Catholic School Stories You Maybe Haven’t Heard
Every Catholic baby boomer shares the usual tales
about nuns or brothers and their punishments
too extreme just to be ranked corporal.
Like Sister Rita Cathleen who used to pull
out students’ hair and then let us all see
it descending from her fingers
to the classroom floor: her way to make sure
we knew she had gotten some.
Or Sister Jeremy who once locked
little Billy Abruzzino in the dark
coat closet and then left him there
for hours after school until his mother
found success in her desperate search.
But the harm I remember most
involved words alone: like Sister Clarisse
who told us only the Irish “are God’s people”
the rest of us Italians, Puerto Ricans, Polish,
blacks all a bunch of sinful losers; or that
same Sister Jeremy once threatening
my Lithuanian friend Algis Oslapas during
Mass, promising: “If you don’t shut up
Mr.Oslapas, I’m going to really make
you sloppy”; or years later Mr. Mitchell who
coached track, taught religion and classics
at Cathedral Prep, getting angry at me for quitting the team
and for the next four years insulting me at every
turn, sometimes in Latin, as when he borrowed
Cicero’s speech against his hated enemy, substituting
my name for Cataline’s, or when Mitchell told my classmate
Jamie Guevara, “Hey Guevara, you know the only
guy greasier in this school than you is Benevento.”
I stuck to the Stoicism I had learned in his class,
never gave him an excuse to get me expelled (unlike
my hero Filipino friend Martin Del Rosario, who responded
to Mitchell’s labeling of him as a “half-ass” with “Well, you’re
a whole one,”). Mitchell relented a little by senior year, even
warned me about my scholarship to NYU: “Watch out
for all those Jews.”
You can recover from a hard slap in the face
and when you’re a kid your hair grows back fast,
but what child can recover completely from the person
in charge of your education, who negates your name,
your complexion, your people, allowing you no way
to duck the blow, turn on the light, unlock
the door that might lead to your escape.
Three Inch Heels
for guys were in
among the Puerto Ricans
with whom I hung.
I didn’t often digress
away from white
boy apparel, but somehow
succumbed, bought a pair,
which I didn’t try to wear yet
walking with them hidden in their box
down Liberty Avenue towards home.
Got on with them on the Q41 for high
School; already 6’2” stockinged
it was harder to step up
without hitting my head. The almost all white
boys and faculty at Cathedral Prep all wondering
what else was up beyond my stature. Father Keane
reminding me I was already tall, guys in the locker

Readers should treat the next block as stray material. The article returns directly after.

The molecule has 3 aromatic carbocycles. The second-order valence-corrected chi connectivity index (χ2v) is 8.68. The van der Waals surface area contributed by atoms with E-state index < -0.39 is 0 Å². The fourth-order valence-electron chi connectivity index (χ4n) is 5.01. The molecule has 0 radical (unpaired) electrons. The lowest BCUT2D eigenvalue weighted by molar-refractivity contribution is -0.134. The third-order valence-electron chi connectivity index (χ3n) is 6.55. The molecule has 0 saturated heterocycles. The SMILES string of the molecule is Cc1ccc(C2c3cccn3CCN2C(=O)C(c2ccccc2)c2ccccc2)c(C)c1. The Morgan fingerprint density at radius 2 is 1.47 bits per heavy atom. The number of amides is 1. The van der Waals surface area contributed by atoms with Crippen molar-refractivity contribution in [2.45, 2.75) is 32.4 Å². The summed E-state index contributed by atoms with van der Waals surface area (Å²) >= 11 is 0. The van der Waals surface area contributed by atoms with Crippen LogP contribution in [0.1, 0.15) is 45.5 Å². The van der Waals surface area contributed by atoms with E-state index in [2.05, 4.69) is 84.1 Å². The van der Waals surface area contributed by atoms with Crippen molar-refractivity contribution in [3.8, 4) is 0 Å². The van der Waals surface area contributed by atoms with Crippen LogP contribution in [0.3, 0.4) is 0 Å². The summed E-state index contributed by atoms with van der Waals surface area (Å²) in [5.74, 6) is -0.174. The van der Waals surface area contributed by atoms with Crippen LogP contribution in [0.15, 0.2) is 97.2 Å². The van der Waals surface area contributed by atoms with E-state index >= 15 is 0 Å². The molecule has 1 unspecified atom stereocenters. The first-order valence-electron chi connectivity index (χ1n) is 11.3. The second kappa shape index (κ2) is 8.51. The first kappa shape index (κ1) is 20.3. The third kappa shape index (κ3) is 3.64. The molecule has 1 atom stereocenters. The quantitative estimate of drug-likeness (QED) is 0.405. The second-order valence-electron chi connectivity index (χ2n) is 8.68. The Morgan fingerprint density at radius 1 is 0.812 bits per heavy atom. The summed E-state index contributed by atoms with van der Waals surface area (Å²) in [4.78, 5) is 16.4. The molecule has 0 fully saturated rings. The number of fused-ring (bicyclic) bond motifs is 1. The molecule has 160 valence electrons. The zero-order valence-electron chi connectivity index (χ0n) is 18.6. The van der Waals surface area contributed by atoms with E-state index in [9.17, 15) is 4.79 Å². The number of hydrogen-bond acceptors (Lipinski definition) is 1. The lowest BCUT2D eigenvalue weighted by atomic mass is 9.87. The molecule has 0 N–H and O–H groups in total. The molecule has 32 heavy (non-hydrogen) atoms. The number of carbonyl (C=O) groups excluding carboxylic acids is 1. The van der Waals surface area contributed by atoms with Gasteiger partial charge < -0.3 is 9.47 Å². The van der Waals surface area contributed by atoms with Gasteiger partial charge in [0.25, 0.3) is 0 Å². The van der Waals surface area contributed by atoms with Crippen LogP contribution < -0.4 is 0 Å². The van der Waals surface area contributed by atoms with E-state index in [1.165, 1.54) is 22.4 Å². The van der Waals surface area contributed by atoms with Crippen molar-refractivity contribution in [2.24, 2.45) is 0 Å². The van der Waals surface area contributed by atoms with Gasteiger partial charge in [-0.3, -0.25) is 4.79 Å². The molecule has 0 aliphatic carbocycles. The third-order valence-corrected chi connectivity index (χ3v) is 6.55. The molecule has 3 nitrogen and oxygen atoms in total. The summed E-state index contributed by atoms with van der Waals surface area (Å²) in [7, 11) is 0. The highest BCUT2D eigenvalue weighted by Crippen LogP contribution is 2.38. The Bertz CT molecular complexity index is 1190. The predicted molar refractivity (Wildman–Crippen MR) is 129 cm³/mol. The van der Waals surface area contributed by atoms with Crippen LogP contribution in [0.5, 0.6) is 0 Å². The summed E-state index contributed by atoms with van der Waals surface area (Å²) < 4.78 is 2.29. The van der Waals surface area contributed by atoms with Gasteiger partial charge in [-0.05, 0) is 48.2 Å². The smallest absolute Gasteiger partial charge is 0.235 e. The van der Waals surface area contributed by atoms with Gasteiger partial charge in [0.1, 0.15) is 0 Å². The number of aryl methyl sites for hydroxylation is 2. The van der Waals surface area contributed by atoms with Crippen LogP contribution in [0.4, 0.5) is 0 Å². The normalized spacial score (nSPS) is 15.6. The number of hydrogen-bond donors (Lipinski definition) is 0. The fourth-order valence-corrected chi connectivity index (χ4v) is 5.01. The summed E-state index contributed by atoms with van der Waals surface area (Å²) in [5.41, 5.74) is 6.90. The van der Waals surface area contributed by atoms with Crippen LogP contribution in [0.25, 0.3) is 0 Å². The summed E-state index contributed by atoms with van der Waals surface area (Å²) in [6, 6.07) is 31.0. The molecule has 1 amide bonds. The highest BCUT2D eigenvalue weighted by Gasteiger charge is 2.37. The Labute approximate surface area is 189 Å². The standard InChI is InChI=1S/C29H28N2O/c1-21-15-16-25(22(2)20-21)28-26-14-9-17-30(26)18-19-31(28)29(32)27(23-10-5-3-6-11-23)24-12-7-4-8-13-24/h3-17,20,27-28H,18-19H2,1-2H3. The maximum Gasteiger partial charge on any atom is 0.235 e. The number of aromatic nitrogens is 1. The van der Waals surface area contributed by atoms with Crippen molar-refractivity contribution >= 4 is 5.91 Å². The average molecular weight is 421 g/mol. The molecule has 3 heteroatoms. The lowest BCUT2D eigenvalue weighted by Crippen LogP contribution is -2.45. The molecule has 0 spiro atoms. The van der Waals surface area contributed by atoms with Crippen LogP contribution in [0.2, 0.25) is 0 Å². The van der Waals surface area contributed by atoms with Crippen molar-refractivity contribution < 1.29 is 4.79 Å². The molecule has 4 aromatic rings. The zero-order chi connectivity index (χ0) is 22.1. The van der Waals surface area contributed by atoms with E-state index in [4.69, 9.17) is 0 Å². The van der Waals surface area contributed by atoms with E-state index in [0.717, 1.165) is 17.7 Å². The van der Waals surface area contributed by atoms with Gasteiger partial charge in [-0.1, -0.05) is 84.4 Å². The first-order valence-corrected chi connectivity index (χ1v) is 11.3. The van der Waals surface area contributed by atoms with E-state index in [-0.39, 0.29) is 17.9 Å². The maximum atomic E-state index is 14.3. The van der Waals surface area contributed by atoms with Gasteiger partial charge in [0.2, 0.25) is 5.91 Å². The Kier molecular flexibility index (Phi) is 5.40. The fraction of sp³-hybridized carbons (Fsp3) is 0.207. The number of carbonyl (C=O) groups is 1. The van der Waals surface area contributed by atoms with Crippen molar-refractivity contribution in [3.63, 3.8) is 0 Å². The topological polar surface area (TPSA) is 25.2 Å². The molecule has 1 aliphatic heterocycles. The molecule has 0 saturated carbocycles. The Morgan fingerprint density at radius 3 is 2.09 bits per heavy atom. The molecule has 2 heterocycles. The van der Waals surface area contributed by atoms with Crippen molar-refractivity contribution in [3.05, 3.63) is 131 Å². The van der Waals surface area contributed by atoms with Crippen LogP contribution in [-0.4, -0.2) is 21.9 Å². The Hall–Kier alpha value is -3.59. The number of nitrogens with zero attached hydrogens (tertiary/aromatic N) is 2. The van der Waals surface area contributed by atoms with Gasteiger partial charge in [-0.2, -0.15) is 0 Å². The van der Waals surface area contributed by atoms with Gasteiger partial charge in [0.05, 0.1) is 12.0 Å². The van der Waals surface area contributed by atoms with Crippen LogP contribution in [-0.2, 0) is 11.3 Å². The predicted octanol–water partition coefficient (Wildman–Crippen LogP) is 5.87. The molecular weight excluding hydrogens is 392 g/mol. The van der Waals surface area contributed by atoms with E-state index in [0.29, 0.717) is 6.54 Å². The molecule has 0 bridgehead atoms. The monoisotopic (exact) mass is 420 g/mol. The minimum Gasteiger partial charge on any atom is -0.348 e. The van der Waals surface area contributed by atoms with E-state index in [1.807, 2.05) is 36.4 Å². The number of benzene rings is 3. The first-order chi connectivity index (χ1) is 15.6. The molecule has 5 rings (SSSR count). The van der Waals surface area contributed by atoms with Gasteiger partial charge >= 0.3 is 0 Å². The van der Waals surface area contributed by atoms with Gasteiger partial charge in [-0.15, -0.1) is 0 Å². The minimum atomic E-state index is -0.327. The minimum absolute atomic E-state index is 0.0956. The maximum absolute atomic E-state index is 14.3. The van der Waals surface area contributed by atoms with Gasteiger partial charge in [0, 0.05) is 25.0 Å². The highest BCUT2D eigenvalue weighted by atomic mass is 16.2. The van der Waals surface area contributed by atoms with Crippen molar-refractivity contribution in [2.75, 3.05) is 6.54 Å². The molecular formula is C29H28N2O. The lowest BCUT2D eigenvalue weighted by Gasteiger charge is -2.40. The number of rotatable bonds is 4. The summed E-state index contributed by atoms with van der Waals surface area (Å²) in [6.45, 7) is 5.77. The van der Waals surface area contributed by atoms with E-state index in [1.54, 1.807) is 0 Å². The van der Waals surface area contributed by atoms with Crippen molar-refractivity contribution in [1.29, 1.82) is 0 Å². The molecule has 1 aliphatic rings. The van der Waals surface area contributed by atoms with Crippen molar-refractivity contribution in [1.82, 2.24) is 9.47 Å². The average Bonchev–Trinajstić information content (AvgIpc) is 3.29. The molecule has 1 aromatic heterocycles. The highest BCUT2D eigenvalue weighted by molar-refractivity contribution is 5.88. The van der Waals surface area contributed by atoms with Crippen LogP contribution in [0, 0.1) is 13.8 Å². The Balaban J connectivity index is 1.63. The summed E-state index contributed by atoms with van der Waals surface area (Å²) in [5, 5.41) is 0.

room taking turns rising up by seeing what it was like
to walk a moment in my shoes.
Wore them one Saturday, 9-9 shift
at Mays Department Store, found out
what women suffered for fashion’s sake
in those back-
Finally they fit in attending my best friend Jose’s
high school graduation party: his parents going
all the way with an actual roast pig on a spit,
not a common sight in Queens, and pulpo
also on the menu- my first time seeing, much
less eating octopus.
Of course there was dancing and even though
my salsa steps were silly, in those three inch
heels, I at least looked the part un poco mejor.
And when I grinded with Irene Vargas
almost six feet before shoes herself,
black hair down to her cintura, each of us heels
higher than normal, hanging on to each
other all the more for balance, her perfume,
her summer-time no air-conditioned sweat
pressed against me so close, I wanted to
stay in that space forever, though I knew
I’d never really be able to hold on, no matter
the inches closer I feigned being on top of things.
Joe Benevento grew up in a working class, multicultural neighborhood in Queens; his experiences as the only white guy in a large peer group of blacks and latinx friends formed the basis for his urban YA novel The Odd Squad which was a finalist for the John Gardner Fiction Book Award back in 2006. His poems, stories, essays and reviews have appeared in over 300 places, including Bilingual Review, Prairie Schooner, Poets & Writers, Inkwell, Wisconsin Review and Cold Mountain Review. Among his eight books of poetry are After from bilingual publisher Mouthfeel Press, (2017) and Expecting Songbirds: Selected Poems, 1983-2015 with the Purple Flag imprint of the Visual Arts Collective. Benevento teaches creative writing and American literature including a course in Latinx poetry and fiction at Truman State U., where he is also poetry editor for the Green Hills Literary Lantern.